Teva buys US rights to Celltrion biosimilars

Not content with buying up a big chunk of the world’s generics market with its $40.5 billion merger with Actavis, Teva is muscling in on biosimilars with a deal with South Korea’s Celltrion.

Israel-based Teva has agreed an exclusive deal to commercialise two of Celltrion’s biosimilars in the US and Canada.

It’s a bold move from Teva, which will prevent competitors such as Pfizer from closing their grip on the US biosimilars market.

Through a buyout of Hospira, Pfizer has US rights to Celltrion’s already-approved biosimilar of Johnson & Johnson’s inflammatory diseases blockbuster Remicade (infliximab), which is expected to hit the US market any day now.

Teva will gain rights to CT-P10, a near-copy of Roche’s blood cancer drug Rituxan (rituximab) and CT-P6, a biosimilar of the breast cancer drug Herceptin (trastuzumab).

Combined sales for Rituxan and Herceptin are around $6.5 billion in the US and Canada.

Both drugs are in phase 3 development and their primary endpoints achieved. Celltrion filed CT-P10 with the European Medicines Agency a year ago, and is preparing a CT-P6 filing this quarter.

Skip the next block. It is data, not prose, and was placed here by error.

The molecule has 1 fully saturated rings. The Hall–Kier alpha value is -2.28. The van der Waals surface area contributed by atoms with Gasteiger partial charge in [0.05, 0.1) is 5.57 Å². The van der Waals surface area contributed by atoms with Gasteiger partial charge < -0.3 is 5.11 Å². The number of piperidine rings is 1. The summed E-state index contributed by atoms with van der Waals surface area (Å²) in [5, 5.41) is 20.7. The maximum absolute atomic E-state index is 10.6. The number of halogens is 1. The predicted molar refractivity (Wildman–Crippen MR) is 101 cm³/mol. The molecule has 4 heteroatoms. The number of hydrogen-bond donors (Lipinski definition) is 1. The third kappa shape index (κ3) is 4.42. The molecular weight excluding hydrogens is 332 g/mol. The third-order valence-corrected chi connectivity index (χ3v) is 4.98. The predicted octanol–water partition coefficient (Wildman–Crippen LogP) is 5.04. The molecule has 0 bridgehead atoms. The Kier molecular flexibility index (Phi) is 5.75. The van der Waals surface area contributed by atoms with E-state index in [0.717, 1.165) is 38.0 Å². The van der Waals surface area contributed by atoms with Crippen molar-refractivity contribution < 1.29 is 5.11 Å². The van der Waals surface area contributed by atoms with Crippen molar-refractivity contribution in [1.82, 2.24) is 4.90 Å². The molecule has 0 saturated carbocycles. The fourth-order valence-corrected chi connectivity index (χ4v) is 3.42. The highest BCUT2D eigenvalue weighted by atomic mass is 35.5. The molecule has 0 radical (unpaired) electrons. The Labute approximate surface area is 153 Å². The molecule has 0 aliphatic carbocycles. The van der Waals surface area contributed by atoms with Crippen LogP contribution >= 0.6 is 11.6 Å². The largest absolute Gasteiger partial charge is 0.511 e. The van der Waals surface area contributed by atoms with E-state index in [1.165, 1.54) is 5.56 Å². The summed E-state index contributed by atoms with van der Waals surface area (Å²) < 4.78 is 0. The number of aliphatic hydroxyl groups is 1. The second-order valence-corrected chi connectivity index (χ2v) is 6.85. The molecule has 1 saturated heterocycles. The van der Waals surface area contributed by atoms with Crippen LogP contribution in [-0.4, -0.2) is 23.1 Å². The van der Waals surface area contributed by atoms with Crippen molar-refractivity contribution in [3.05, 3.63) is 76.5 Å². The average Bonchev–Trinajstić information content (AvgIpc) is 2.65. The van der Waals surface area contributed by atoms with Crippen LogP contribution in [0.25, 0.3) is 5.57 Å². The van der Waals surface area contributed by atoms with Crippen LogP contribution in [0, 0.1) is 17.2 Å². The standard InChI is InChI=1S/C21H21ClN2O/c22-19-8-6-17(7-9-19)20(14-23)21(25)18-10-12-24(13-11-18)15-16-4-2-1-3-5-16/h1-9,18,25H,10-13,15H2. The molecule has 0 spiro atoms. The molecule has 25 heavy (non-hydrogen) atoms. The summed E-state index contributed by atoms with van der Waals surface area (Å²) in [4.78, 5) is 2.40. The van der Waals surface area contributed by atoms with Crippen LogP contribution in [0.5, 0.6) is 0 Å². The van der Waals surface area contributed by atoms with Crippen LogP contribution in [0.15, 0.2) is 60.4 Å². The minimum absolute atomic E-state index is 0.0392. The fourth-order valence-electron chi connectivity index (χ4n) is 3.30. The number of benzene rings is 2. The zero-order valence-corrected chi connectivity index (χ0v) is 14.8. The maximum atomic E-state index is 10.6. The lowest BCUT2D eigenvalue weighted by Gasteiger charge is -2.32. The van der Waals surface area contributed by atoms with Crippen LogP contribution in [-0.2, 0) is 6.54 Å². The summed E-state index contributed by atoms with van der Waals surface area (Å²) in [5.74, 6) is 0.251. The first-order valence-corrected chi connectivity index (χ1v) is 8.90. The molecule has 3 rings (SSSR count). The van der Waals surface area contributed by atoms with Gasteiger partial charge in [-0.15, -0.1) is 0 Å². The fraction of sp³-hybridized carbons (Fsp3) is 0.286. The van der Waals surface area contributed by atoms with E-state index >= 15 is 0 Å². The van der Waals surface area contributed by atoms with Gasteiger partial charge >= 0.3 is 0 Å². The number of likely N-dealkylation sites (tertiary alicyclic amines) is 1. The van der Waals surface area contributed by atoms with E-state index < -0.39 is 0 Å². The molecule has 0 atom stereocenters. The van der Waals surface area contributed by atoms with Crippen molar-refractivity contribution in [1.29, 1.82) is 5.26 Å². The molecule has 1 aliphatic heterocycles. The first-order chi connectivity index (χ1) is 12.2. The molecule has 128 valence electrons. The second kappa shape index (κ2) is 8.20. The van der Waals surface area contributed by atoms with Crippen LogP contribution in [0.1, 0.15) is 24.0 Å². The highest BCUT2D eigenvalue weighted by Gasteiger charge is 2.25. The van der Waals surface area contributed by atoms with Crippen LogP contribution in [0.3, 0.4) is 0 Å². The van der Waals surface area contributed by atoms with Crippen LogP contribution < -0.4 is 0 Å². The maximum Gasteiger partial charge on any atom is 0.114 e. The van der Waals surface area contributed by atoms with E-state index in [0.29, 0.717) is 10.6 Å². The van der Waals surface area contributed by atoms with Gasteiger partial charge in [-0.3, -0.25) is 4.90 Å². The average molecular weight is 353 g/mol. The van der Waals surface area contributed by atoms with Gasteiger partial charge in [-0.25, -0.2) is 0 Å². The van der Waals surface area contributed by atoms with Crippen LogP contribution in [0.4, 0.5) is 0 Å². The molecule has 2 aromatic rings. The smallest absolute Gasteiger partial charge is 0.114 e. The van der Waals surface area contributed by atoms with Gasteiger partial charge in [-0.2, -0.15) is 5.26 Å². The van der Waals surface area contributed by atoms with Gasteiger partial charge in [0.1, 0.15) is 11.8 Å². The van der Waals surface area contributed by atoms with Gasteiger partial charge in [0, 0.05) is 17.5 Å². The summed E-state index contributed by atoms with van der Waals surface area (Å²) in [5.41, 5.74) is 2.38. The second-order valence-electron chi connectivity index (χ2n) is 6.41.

Teva will be responsible for all commercial activities in the U.S. and Canada, pending regulatory approvals for both products. Celltrion has responsibility for completing all clinical development and regulatory activities.

It will pay Celltrion $160 million up front, of which up to $60 million is refundable or creditable under certain circumstances. Teva and Celltrion will share profits from the commercialisation of the biosimilars.

After the deal to buy the Actavis generics business from Allergan closed in August, Teva’s CEO, Erez Vigodman said the company would continue to strike deals as revenues will be boosted from income from the new business.

Earlier this week, Teva sold the former Actavis UK and Ireland generics business to Intas, in order to comply with European anti-trust requirements.

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